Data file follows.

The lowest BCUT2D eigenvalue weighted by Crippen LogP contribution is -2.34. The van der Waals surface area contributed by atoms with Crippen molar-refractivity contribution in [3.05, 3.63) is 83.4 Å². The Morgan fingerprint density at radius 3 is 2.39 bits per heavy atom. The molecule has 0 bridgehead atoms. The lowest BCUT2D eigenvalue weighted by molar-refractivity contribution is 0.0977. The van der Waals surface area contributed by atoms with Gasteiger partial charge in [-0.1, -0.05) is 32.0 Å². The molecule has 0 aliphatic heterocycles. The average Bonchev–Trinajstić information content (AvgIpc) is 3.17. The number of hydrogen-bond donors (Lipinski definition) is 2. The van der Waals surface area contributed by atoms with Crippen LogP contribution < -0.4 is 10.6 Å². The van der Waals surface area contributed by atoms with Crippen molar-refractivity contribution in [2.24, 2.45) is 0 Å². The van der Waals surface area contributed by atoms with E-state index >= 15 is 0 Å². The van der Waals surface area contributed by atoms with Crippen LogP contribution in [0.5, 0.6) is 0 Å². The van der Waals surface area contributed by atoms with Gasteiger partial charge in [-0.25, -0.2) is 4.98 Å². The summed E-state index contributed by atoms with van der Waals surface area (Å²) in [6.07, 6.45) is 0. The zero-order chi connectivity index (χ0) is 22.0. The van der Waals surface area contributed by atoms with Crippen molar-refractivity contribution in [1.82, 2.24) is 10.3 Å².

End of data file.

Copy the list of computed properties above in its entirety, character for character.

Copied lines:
The lowest BCUT2D eigenvalue weighted by Crippen LogP contribution is -2.34. The van der Waals surface area contributed by atoms with Crippen molar-refractivity contribution in [3.05, 3.63) is 83.4 Å². The Morgan fingerprint density at radius 3 is 2.39 bits per heavy atom. The molecule has 0 bridgehead atoms. The lowest BCUT2D eigenvalue weighted by molar-refractivity contribution is 0.0977. The van der Waals surface area contributed by atoms with Gasteiger partial charge in [-0.1, -0.05) is 32.0 Å². The molecule has 0 aliphatic heterocycles. The average Bonchev–Trinajstić information content (AvgIpc) is 3.17. The number of hydrogen-bond donors (Lipinski definition) is 2. The van der Waals surface area contributed by atoms with Crippen LogP contribution < -0.4 is 10.6 Å². The van der Waals surface area contributed by atoms with Crippen molar-refractivity contribution in [2.24, 2.45) is 0 Å². The van der Waals surface area contributed by atoms with E-state index >= 15 is 0 Å². The van der Waals surface area contributed by atoms with Crippen LogP contribution in [0.5, 0.6) is 0 Å². The van der Waals surface area contributed by atoms with Gasteiger partial charge in [-0.25, -0.2) is 4.98 Å². The summed E-state index contributed by atoms with van der Waals surface area (Å²) in [6.07, 6.45) is 0. The zero-order chi connectivity index (χ0) is 22.0. The van der Waals surface area contributed by atoms with Crippen molar-refractivity contribution in [1.82, 2.24) is 10.3 Å².